SSAS Performance Samples

Thanks for Russell Christopher’s blog, I’ve learned that Microsoft donated an Analysis Services Load Simulator (ASLoadSim) sample project which lets you load test Analysis Services using the VS.NET 2005 test capabilities. While I am to try the code sample, I am very impressed by the whitepaper included in the sample which got harvested from Project REAL.

Chris Webb also contributed in the SSAS performance area by donating his MDX Script Performance Analyzer sample which I am yet to try as well.

Designing SQL Server 2005 Analysis Services Cubes for Excel 2007 PivotTables Whitepaper

A bit outdated announcement perhaps but the Office team has released a Designing SQL Server 2005 Analysis Services Cubes for Excel 2007 PivotTables whitepaper. Instead of pestering you with how-to PivotTable questions, now your users can have proper documentation. A great deal of it discusses UDM implementation details but who is to say that you didn’t travel the extra mile… As for me, well I still wait for the Office team to implement a few more goodies like pre-filtering support for large dimension, before I get impressed by Excel 2007 as an SSAS browser.

Excel Web Access Drill-through to SSRS Report

I’ve been having fun lately with a dashboard page which has an Excel Web Access (EWA) web part connected to a PivotTable report. The PivotTable report is nothing to brag about. It displays a few KPI-related measures coming from an SSAS cube. PivotTable was converted to formulas to achieve a free-form report layout. So far, pretty straightforward stuff. That is, until the customer wanted the ability to drill through the chart to see a more detailed view from the cube.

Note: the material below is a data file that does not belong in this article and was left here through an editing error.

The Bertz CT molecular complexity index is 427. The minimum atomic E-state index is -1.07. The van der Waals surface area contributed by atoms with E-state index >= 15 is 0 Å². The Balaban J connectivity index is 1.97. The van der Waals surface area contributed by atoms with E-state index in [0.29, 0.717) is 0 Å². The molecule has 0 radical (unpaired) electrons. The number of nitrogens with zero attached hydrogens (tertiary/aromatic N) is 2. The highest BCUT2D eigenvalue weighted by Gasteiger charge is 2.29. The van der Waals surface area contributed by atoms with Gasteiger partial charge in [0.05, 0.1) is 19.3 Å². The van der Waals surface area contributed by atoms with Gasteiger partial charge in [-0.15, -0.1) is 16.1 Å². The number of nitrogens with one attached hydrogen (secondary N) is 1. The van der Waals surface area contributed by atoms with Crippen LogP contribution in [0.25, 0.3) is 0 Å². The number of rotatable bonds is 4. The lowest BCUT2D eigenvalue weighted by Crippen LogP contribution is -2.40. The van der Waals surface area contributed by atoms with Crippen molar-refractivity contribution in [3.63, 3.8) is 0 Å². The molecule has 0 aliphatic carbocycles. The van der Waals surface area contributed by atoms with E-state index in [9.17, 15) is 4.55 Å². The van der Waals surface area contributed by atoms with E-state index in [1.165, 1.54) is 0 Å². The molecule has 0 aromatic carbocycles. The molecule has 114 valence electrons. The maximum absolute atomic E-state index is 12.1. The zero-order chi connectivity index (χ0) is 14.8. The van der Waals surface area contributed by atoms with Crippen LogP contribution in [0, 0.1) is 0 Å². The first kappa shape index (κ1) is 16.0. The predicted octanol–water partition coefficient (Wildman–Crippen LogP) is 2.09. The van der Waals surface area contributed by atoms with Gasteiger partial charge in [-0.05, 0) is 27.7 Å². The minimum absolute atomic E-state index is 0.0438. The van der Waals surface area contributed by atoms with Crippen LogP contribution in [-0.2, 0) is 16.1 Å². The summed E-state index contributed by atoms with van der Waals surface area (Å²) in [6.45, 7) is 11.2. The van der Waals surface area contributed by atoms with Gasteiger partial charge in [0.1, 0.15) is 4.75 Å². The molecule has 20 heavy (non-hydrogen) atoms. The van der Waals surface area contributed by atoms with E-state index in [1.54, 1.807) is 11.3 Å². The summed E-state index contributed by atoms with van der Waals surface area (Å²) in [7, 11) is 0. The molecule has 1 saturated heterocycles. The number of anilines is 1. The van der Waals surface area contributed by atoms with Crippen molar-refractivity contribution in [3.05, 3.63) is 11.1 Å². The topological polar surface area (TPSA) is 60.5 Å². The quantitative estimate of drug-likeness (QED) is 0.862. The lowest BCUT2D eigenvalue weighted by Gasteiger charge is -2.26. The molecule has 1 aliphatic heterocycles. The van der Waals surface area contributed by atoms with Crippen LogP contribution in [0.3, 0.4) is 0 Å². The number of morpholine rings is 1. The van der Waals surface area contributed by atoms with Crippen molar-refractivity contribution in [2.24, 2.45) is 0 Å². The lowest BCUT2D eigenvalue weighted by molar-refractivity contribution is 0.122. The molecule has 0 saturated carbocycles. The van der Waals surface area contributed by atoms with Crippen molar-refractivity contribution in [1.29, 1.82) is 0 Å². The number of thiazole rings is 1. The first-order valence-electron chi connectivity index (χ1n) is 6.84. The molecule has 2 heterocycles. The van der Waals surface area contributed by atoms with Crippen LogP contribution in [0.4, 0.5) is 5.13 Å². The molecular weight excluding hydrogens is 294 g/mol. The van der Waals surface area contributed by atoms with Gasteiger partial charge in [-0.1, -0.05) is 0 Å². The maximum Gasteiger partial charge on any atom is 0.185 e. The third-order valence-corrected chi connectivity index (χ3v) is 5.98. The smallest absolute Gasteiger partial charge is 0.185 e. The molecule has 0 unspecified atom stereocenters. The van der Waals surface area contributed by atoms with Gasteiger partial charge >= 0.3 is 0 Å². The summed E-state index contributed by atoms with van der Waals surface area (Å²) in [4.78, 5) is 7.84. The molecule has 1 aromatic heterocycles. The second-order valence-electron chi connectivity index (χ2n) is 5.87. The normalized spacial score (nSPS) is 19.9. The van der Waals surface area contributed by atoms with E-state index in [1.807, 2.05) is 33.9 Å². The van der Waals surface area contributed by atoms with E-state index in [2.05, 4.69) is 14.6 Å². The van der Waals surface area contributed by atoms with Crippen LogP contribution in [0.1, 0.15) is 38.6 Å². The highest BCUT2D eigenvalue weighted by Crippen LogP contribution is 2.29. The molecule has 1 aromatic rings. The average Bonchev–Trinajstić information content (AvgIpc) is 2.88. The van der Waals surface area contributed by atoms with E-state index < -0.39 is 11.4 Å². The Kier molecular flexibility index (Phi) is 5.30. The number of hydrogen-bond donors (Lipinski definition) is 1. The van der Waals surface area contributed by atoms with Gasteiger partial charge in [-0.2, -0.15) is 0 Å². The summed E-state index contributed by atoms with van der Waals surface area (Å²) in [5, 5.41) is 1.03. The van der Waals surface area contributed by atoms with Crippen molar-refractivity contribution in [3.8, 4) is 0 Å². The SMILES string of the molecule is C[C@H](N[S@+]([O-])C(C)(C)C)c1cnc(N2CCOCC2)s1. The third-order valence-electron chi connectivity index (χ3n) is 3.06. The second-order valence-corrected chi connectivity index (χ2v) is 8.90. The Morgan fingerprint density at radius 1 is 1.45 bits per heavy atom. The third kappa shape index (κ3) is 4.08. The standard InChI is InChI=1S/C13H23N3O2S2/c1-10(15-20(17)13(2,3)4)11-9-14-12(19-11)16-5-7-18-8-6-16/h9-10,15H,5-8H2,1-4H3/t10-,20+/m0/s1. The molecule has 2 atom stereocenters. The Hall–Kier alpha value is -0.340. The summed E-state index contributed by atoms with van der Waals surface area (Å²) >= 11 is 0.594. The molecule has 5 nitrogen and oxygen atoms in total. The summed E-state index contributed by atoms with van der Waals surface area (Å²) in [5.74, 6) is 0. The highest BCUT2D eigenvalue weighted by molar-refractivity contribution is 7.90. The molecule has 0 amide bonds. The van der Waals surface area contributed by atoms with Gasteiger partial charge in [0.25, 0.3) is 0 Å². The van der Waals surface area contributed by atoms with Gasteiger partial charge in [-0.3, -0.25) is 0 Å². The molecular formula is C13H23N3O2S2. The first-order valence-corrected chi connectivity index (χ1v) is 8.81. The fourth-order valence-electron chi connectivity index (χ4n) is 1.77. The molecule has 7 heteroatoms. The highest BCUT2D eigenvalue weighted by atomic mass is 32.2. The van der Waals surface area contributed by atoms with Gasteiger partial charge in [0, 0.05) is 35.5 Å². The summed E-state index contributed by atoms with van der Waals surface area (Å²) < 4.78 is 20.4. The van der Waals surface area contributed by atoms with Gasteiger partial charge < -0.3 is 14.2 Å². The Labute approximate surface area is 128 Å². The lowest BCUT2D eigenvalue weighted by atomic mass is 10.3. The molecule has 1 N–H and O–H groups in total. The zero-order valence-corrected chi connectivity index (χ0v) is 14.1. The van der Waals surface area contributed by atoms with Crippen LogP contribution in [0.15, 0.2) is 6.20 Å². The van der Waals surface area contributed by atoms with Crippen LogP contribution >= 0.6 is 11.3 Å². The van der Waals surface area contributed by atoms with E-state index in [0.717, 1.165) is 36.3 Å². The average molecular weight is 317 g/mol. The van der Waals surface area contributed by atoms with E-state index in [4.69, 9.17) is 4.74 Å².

Since to my understanding cross-EWA drillthrough is not possible because Excel Services is not URL-addressable (shame [:@]), I implemented this scenario by allowing the user to drill through from the Excel spreadsheet to an SSRS report. To implement this, I converted the Excel cell to a hyperlink which has the URL address of the SharePoint report using the Excel HYPERLINK function:

=HYPERLINK(“http://” & CUBEVALUE(“<connection name>”,”[Measures].[ServerName]”) & “:8080/ReportServer?http://” & CUBEVALUE(“<connection name>”,”[Measures].[ServerName]”) & “/Reports/ReportsLibrary/Top 50 Customers.rdl&DateCalendar=[Date].[Calendar].[Calendar Year].%26[” & PreviousPeriod & “]&rs:Command=Render”, “Growth in Customer Base”)

There are a few interesting things going on in this nasty expression that deserve more explanation. First, instead of hardcoding the server name, I added a ServerName calculated member to the cube that is mapped to the following SSAS stored procedure:

public static string ServerName() {

     return Context.CurrentServerID;


Second, note the URL address of the report. Since SSRS is configured for SharePoint integration, the report path points to the WSS library where the report is deployed. Finally, I had to solve the nasty issue with ampersands in the member names b/c the drillthrough SSRS report takes a member as a parameter. If I just use & the Report Server will choke b/c it will think that it is a parameter placeholder. The hack is to escape & to %26 .

Here is what the link looks when rendered in the browser.